Published on in Parents PACK
Many people take regular medications, so as they prepare to get the COVID-19 vaccine, they wonder whether their medications will interfere with the vaccine or vice versa. In this article, we will discuss why some medications may be expected to alter the response to the vaccine and others would not. However, given the almost 40 different categories of medications and the thousands of medicinal products distributed, this article will not exhaustively address the topic. With this in mind, individuals should always consider three important points:
- Never stop taking a medication prescribed by a healthcare provider without checking whether it is safe to do so.
- Every medication — prescription, over the counter, illicit, or so-called “natural remedy” — has some effect on your body.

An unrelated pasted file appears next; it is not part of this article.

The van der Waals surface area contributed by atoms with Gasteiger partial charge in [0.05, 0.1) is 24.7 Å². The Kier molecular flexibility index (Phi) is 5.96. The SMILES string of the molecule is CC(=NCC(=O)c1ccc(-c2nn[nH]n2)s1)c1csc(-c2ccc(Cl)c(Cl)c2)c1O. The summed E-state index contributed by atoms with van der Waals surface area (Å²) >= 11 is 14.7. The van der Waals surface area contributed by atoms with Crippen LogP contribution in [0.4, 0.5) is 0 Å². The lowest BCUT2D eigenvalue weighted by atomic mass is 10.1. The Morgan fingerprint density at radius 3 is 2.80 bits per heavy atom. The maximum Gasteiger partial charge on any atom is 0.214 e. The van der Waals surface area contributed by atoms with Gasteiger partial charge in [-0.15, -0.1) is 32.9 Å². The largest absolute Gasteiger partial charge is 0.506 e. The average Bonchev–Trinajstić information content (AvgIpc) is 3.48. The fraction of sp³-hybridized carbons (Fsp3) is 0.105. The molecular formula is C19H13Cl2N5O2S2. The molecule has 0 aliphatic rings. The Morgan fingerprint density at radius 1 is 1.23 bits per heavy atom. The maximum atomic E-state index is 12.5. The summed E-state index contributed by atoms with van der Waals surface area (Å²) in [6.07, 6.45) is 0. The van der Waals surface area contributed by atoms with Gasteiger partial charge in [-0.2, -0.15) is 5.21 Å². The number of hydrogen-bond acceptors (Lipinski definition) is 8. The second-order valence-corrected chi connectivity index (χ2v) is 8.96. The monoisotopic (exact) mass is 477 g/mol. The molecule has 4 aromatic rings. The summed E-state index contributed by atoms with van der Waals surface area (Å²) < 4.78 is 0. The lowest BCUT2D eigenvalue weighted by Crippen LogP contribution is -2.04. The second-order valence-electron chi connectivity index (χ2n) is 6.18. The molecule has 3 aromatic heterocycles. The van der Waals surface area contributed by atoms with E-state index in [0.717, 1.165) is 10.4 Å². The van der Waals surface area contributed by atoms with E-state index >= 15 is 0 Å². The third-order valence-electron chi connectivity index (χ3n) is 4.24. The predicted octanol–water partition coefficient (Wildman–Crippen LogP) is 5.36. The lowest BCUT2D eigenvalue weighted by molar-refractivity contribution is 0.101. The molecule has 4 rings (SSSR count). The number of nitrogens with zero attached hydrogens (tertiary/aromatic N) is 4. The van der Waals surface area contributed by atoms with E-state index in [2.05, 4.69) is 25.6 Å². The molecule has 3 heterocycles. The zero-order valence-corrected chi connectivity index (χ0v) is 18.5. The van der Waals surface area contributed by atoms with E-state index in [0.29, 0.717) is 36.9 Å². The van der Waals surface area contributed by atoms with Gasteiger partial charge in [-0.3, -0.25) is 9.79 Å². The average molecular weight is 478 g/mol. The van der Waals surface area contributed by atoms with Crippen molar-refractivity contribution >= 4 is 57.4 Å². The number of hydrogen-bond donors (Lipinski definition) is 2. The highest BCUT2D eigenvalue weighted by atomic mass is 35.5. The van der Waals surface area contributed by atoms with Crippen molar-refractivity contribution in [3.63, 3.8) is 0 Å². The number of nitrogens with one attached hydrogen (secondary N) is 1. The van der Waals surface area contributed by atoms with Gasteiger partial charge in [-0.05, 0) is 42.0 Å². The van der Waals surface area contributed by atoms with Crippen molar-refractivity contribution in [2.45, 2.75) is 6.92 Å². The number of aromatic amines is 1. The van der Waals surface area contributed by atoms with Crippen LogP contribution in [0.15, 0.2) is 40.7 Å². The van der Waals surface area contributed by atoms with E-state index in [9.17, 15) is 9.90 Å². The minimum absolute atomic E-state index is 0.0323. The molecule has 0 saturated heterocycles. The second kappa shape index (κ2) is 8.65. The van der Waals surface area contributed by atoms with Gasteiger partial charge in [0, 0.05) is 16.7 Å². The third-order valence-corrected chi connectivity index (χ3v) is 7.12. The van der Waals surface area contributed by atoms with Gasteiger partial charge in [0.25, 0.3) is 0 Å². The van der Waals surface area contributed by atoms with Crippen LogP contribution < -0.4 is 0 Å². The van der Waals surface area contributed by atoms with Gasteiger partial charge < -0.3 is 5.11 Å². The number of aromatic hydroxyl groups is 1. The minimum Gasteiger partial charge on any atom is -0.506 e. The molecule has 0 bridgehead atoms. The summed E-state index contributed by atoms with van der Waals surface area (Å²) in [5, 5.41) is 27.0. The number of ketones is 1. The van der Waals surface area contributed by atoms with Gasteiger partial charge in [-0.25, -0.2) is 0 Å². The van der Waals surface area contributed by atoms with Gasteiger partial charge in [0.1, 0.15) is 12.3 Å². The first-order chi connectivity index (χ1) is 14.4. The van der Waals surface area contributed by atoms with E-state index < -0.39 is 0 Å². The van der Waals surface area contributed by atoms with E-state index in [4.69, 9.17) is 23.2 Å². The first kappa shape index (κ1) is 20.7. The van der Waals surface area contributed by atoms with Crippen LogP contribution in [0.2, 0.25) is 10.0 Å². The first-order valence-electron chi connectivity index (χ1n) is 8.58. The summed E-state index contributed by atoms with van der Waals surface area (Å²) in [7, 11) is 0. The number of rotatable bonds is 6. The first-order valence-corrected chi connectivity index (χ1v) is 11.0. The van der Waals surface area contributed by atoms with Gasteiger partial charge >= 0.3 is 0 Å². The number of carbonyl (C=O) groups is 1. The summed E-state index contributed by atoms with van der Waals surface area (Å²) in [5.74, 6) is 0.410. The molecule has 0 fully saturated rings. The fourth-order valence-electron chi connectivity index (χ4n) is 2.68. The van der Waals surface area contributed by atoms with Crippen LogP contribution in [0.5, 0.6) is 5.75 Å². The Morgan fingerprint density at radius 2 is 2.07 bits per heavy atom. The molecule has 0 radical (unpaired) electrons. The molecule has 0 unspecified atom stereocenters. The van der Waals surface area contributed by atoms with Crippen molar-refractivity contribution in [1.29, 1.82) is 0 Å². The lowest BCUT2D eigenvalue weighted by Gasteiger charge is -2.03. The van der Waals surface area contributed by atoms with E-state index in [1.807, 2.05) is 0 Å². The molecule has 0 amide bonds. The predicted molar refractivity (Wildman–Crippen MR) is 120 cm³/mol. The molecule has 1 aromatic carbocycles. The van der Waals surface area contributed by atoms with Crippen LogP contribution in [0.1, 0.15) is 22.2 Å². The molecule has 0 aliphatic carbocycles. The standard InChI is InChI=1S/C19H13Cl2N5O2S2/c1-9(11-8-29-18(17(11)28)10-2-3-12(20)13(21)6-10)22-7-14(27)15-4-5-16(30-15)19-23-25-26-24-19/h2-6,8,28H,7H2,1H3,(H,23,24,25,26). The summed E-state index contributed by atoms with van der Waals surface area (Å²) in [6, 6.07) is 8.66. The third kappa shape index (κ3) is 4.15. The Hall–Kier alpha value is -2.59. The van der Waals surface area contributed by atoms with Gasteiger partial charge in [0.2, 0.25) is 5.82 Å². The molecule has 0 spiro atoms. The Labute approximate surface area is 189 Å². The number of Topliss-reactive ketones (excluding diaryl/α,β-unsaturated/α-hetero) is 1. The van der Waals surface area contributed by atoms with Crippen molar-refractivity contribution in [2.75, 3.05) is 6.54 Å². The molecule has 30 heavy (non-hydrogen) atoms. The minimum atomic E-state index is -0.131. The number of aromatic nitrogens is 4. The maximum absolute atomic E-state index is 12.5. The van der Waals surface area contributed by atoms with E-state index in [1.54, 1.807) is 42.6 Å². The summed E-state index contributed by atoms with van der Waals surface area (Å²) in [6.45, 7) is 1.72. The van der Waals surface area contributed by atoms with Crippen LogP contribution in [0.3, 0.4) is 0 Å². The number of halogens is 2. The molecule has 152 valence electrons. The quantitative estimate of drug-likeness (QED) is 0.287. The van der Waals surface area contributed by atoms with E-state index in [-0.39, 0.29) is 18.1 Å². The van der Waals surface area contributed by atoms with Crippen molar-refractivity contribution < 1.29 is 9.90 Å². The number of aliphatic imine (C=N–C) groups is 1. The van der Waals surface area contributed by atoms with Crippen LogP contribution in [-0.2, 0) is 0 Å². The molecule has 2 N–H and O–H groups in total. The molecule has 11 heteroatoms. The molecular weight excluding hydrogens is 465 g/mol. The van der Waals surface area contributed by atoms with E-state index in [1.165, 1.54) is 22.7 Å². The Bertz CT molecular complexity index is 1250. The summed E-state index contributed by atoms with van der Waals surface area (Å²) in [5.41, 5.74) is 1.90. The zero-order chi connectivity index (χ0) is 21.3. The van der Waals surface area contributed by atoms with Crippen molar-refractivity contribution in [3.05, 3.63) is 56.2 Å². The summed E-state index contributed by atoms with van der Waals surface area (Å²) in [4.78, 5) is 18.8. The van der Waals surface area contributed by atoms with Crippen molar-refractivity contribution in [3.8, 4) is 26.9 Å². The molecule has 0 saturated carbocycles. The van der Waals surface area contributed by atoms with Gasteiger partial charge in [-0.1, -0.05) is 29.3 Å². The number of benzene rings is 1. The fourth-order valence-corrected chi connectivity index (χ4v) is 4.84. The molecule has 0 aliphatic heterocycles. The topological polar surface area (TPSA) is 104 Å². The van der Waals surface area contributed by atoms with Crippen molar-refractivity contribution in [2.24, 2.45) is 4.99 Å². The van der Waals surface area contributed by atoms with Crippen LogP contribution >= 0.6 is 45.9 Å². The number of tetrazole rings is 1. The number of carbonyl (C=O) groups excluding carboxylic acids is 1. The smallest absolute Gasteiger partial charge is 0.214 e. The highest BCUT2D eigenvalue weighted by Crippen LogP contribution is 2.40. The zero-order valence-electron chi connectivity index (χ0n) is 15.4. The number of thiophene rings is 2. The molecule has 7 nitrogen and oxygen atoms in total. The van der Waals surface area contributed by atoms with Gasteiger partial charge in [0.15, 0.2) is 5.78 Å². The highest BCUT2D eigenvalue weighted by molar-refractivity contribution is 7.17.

- If you have a question about a medication you are taking, talk to your doctor as they know your medical history and current medical situation, so they will be in the best position to help assess potential risks and benefits related to the medication itself or its interaction with something else, such as a vaccine.
Four types of medications have been commonly discussed related to COVID-19 vaccinations, so we will start by addressing these:
Antipyretics and analgesics
Antipyretics are medications that reduce fever, such as salicylates (e.g., aspirin), acetaminophen (e.g., Tylenol®) and non-steroidal anti-inflammatory drugs, or NSAIDs, (e.g., Advil® or Aleve®). Analgesics are medications that reduce pain. Each of the types of medications listed as antipyretics (salicylates, acetaminophen, and NSAIDs) are also analgesics, but stronger medications such as opioids or combination medications (e.g., Tylenol with Codeine) also fall into the category of analgesics.